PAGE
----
This is why your employer brand is your most important brand and six steps to improve it to attract qualified next-generation talent.
"Your company brand is your employment brand and it is the most important asset you possess. That was not the case fifteen years ago. Companies are compelled to invest in their employment brand like they have their consumer or market-facing brands," says Adam Robinson, CEO of Hireology (the all-in-one hiring and talent management platform for business of all sizes), in my recent interview with him.
A strong employer brand goes beyond attracting quality talent, according to Robinson, "[the emerging generations] are much less likely to do business with a company where they have had a poor experience as a job applicant than previous generations." Treat job candidates the same as you would potential customers because in many cases they're the same.
To be favorably positioned as an ideal employer and/or future business partner in the minds of the 90 percent of Millennials open to hearing about new job opportunities, companies should consider these six tips.
6 Steps to Improve Your Employer Brand and Attract Millennials
1. Get on a "best place to work" list.
Sixty-five percent of all job searches start on Google, according to Robinson. More and more job seekers are searching "best place to work in Atlanta" or "best place to work for college students" or "best place to work for nurses" so it's advantageous for employers to get their company on a "best place to work" list such as Inc, Glassdoor, LinkedIn, or some other local or specialized list.
Not only does appearing on the "best place to work" lists have a low (if not the lowest) cost per applicant, it also provides employers the best crack at the most qualified Millennial candidates.
2. Use social media to help candidates visualize themselves at your company.
After searching companies on Google, next-generation job seekers will begin researching the company. "Candidates are spending upwards of eight to nine hours researching specific companies before they decide to apply," says Robinson. One of the places where they are researching is on social media. Millennials are more likely than any other generation to turn to social media to discover more about companies.
Before applying for a job, the top challenge Millennials have is "not clearly understanding what working at the company would be like." Social media (especially YouTube) is a great channel for employers to provide a glimpse into the company and what it's like to work there.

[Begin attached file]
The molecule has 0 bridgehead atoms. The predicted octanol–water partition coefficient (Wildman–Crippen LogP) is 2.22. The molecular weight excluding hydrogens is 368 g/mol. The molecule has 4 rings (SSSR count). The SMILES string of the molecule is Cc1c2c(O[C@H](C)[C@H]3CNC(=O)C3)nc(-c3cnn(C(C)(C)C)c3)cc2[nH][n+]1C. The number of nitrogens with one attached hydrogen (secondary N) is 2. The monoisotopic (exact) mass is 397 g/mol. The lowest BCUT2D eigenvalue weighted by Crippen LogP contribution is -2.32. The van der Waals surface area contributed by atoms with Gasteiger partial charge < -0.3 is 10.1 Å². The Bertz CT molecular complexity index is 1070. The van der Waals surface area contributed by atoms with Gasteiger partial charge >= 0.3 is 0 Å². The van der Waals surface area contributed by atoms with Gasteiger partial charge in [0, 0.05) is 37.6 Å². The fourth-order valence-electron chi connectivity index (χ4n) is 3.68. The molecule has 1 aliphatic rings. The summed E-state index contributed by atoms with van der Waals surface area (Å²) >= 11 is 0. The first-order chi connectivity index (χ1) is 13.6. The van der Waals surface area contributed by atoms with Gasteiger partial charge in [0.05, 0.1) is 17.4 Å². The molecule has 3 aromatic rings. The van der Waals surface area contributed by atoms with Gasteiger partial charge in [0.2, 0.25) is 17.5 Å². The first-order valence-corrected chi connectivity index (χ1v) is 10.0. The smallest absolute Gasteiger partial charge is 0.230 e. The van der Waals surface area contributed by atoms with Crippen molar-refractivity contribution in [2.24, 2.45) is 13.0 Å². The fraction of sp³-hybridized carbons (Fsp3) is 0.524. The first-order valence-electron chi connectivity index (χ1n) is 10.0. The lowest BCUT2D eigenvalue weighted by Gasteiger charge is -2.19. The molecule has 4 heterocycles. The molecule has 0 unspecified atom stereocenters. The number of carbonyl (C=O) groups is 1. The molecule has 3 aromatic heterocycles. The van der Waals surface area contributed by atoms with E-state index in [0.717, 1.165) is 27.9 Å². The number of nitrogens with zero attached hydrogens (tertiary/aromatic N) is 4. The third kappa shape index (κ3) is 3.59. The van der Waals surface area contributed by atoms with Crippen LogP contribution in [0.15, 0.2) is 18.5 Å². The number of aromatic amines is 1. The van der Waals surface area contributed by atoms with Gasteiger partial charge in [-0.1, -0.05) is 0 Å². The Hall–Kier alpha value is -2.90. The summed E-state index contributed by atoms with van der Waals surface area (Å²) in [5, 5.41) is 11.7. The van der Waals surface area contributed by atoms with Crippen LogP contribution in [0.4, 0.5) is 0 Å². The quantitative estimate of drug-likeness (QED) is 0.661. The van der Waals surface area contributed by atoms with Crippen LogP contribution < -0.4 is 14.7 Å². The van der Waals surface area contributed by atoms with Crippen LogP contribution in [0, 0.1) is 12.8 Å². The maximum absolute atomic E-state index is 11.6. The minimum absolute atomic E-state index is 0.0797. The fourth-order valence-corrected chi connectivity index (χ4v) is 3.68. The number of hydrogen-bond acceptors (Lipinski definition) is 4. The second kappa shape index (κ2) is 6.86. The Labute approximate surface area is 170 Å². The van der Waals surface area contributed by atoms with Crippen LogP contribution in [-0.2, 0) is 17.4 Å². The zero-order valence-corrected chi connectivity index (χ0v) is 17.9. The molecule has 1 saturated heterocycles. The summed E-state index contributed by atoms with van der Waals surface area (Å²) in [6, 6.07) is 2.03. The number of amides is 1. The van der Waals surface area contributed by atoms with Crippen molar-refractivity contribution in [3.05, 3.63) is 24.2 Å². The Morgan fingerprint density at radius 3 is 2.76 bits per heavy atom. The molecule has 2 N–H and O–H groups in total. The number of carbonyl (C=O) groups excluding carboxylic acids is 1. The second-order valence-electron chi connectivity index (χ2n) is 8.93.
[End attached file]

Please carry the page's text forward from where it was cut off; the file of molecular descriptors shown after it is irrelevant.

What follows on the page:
3. Actively manage your employer brand on Glassdoor.
In parallel with social media, the next-generation job seeker will research a company on Glassdoor, a website where employees and former employees anonymously review companies and their management.
Seventy percent of candidates look to [company] reviews before they make career decisions and 69 percent are likely to apply to a job if the employer actively manages its employer brand (e.g., responds to reviews, updates their profile, shares updates on the culture and work environment).
With over 10 million of Glassdoor's 32 million unique monthly users being Millennials or Generation Z, it's critical companies prioritize their employer brand on Glassdoor. Read thisto learn how SAP is masterfully using Glassdoor to recruit Generation Z.
4. Create an insightful career page that showcases your company culture.
After next-generation job seekers search and research employers, they are then likely to apply directly via a company's careers page. "Quality applicants are almost six times more likely to come directly to a company's dedicated careers page via a search engine than they are from a paid job posting," says Robinson.
Fifty-five percent of Millennials said that the company website is their first stop when applying for a job and 27 percent want to learn about your culture when they the visit the site. Use visuals and video to provide a glimpse into the company culture. Check out Spotifyand Square for strong examples of career pages.
5. Deliver prompt responses to all job applicants.
Forty-three percent of Millennials say that receiving a prompt follow-up after each round of interviews was important for them to have a positive interview experience. Sluggish response times not only hurt your employer brand, but it hurts your entire brand because Millennials are the most likely generation to not do future business with a company where they had a poor experience as a job applicant.
6. Incentivize current employees to refer candidates.
The best employer brand ambassadors are those that are currently working at your company. Create a worthwhile employee referral program that provides incentives for current employees to refer their family and friends. Encouraging Millennials to leverage their robust social networks can expand an employer's pool of talent in ways never before experienced.
As a Millennial and Generation Z keynote speaker and trainer, I help companies lead, engage, and sell to the emerging generations. If you'd like help solving tough generational challenges inside your organization, click here.